Eggs in your vegan cookie recipe can also give your dessert a rich, thick texture that is difficult to replicate in a vegan recipe without adding more oil to the mix. So not only can you make delicious cookies with your vegan cookie recipe, you can make cakes, muffins, biscuits, quick bread and even lasagna without eggs. Once you realize the myriad of benefits that eggs provide, you'll never look back.
Vegan Cookies vs Conventional Cookies
Although a vegan diet is generally considered healthier than a typical diet, certain foods aren’t part of it. For starters, let’s consider cookies. Cookies contain both flour and dairy. For this reason, a veggie cookie is almost always a vegan cookie. Cookies that contain just flour are a little trickier. And that’s okay.
I don’t think many people buy vegan cookies just because they’re vegan. More importantly, they’re delicious. But you may find that you like a few things about a cookie that you wouldn’t like in a cookie that contains both flour and dairy. Bulk vs. Concentrate – As I discussed in the Wheat and Dairy section, various forms of wheat and dairy aren’t found in traditional cookie dough.
Okay, what the hell is a cookie anyway? There are lots of different kinds. But in the scope of things, all cookies taste the same, at least when you’re standing right next to the thing you’re buying at the store. If you can’t actually taste the difference between some of these cookies, then you’re probably eating sugar.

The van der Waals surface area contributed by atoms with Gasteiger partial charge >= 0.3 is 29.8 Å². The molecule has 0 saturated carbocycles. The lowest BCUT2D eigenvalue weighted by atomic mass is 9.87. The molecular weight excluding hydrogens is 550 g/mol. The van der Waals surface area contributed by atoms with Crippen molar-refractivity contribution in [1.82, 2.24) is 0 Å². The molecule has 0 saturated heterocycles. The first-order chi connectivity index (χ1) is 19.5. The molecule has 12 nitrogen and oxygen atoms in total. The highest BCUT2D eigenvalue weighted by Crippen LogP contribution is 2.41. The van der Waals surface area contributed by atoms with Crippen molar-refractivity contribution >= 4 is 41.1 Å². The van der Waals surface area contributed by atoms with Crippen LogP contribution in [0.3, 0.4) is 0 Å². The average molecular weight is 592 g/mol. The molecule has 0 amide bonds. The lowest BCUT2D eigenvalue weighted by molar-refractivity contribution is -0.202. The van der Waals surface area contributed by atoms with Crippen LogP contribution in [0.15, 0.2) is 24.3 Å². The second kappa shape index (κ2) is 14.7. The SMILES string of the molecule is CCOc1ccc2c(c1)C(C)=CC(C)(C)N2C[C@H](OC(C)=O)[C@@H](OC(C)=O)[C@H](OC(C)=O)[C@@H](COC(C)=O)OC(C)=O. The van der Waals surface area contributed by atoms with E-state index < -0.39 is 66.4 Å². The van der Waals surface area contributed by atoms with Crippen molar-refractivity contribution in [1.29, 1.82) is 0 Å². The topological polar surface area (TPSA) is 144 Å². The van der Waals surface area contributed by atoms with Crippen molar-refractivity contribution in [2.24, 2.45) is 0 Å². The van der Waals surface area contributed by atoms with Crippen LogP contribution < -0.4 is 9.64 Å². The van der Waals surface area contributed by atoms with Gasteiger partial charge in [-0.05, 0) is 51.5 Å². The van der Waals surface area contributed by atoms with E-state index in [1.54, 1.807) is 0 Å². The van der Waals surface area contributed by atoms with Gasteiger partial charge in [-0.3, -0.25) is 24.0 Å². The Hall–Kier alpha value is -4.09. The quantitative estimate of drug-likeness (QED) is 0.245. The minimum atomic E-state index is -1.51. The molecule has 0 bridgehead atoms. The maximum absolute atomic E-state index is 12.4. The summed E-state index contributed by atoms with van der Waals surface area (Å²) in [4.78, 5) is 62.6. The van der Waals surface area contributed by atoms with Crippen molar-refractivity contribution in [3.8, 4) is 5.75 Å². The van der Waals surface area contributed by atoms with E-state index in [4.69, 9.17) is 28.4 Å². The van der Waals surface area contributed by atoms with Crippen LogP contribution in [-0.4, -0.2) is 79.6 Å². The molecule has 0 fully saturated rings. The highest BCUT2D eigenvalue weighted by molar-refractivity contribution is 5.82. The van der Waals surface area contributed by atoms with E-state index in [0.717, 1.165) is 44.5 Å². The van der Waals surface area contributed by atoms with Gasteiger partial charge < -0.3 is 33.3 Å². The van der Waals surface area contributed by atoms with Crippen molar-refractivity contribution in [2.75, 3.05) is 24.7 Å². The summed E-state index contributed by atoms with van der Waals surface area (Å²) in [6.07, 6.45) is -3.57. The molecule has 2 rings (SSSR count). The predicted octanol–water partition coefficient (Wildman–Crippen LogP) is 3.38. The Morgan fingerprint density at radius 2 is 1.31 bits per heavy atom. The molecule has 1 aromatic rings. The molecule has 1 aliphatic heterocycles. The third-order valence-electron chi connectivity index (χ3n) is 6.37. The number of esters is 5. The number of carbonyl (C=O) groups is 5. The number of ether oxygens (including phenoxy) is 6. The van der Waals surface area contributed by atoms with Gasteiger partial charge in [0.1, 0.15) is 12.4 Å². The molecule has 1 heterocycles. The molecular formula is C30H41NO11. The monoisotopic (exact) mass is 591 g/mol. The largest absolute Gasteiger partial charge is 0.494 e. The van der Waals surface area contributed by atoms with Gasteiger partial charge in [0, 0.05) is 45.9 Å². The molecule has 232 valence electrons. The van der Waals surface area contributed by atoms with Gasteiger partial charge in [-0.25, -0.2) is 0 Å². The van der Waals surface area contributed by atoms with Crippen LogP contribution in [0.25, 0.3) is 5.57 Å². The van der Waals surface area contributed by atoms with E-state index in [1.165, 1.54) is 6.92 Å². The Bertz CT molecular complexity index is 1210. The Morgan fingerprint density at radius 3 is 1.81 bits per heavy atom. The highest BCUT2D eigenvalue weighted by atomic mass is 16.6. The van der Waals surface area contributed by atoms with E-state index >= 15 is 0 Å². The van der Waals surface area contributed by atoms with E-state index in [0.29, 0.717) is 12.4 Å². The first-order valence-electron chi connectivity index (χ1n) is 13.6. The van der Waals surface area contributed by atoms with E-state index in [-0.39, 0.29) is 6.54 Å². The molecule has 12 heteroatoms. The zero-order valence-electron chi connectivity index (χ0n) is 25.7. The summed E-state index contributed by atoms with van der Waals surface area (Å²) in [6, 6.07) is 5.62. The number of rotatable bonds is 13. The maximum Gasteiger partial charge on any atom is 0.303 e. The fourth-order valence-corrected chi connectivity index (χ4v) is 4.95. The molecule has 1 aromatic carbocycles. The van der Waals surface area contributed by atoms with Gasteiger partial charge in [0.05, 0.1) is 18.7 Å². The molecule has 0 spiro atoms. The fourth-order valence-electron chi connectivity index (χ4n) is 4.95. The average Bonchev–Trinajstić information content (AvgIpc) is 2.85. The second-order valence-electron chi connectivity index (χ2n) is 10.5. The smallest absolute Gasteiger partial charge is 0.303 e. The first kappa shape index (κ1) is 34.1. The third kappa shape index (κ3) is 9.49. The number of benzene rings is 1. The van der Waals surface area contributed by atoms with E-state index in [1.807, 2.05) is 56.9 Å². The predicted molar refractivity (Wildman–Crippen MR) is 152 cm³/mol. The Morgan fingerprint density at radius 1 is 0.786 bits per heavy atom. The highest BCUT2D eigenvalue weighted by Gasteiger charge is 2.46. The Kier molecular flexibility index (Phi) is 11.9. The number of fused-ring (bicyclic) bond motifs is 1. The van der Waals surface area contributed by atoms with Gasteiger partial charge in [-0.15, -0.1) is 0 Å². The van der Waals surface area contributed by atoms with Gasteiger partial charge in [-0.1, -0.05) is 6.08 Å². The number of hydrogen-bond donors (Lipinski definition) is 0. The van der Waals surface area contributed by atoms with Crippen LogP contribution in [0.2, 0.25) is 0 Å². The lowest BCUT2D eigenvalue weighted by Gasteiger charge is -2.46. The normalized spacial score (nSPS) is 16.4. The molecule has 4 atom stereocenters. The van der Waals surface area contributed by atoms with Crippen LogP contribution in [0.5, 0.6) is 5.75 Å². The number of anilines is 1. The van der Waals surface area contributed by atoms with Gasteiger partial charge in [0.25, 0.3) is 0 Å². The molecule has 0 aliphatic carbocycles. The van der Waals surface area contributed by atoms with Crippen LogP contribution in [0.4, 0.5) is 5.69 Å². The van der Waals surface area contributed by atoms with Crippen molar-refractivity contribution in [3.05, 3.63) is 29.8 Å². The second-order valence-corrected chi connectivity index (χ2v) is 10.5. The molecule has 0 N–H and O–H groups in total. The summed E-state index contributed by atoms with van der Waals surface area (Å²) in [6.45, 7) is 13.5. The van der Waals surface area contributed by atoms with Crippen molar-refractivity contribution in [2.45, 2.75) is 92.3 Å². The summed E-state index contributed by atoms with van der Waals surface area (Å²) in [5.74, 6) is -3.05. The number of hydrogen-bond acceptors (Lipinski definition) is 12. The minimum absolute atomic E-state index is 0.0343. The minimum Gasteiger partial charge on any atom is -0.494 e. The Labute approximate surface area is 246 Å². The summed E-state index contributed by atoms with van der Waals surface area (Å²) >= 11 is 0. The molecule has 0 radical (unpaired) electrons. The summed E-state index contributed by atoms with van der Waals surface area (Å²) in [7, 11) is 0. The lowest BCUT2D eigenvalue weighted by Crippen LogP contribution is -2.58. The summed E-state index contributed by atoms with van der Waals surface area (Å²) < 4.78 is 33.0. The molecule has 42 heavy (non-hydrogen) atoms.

Let’s use the Pillsbury Cut Out Chocolate Cookie as an example. There is nothing healthy about it. It’s essentially a giant, melty chocolate chip cookie with a thin layer of chocolate on top. If you feel like you’re actually eating healthy food here, you’re probably lying to yourself. Now let’s compare it to a slice of vegan dark chocolate cake. Here we see a cake that is both healthy and delicious.
As with most healthy foods, vegan desserts aren't necessarily super nutritious or all that satisfying. I'd love to know your thoughts on the subject, and let me know your favourite vegan dessert recipes!
Look, we love dessert. It's why most of us wake up in the morning and don't take drugs. It's the one thing in life that really sucks us in and turns us into animalistic monsters. We eat dessert to add to the pleasure we feel at the end of an otherwise miserable day. These vegan cookie recipes are well-seasoned and sweet enough to make you forget about your day. They're perfect for enjoying a tall glass of your favourite non-dairy milk.